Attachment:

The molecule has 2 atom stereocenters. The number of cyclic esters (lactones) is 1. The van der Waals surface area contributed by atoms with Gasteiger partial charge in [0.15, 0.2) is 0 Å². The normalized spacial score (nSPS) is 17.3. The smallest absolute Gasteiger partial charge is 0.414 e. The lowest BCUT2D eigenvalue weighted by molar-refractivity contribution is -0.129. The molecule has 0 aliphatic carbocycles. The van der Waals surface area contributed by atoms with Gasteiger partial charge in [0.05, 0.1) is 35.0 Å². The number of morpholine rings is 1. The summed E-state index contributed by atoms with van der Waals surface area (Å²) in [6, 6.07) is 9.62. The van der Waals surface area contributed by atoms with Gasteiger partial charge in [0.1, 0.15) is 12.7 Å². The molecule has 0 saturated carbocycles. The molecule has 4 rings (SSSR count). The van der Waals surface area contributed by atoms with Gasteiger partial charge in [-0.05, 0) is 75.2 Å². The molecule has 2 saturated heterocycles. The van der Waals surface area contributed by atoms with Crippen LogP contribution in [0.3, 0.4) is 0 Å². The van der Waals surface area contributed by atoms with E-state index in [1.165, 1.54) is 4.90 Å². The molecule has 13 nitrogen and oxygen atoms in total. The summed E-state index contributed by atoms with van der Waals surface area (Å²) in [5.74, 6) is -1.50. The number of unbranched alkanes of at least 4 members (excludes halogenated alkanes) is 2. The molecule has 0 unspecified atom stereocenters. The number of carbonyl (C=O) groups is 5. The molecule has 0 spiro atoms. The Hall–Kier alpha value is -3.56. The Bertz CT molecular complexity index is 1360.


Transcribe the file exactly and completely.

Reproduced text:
The molecule has 2 atom stereocenters. The number of cyclic esters (lactones) is 1. The van der Waals surface area contributed by atoms with Gasteiger partial charge in [0.15, 0.2) is 0 Å². The normalized spacial score (nSPS) is 17.3. The smallest absolute Gasteiger partial charge is 0.414 e. The lowest BCUT2D eigenvalue weighted by molar-refractivity contribution is -0.129. The molecule has 0 aliphatic carbocycles. The van der Waals surface area contributed by atoms with Gasteiger partial charge in [0.05, 0.1) is 35.0 Å². The number of morpholine rings is 1. The summed E-state index contributed by atoms with van der Waals surface area (Å²) in [6, 6.07) is 9.62. The van der Waals surface area contributed by atoms with Gasteiger partial charge in [0.1, 0.15) is 12.7 Å². The molecule has 0 saturated carbocycles. The molecule has 4 rings (SSSR count). The van der Waals surface area contributed by atoms with Gasteiger partial charge in [-0.05, 0) is 75.2 Å². The molecule has 2 saturated heterocycles. The van der Waals surface area contributed by atoms with Crippen LogP contribution in [0.3, 0.4) is 0 Å². The van der Waals surface area contributed by atoms with E-state index in [1.165, 1.54) is 4.90 Å². The molecule has 13 nitrogen and oxygen atoms in total. The summed E-state index contributed by atoms with van der Waals surface area (Å²) in [5.74, 6) is -1.50. The number of unbranched alkanes of at least 4 members (excludes halogenated alkanes) is 2. The molecule has 0 unspecified atom stereocenters. The number of carbonyl (C=O) groups is 5. The molecule has 0 spiro atoms. The Hall–Kier alpha value is -3.56. The Bertz CT molecular complexity index is 1360.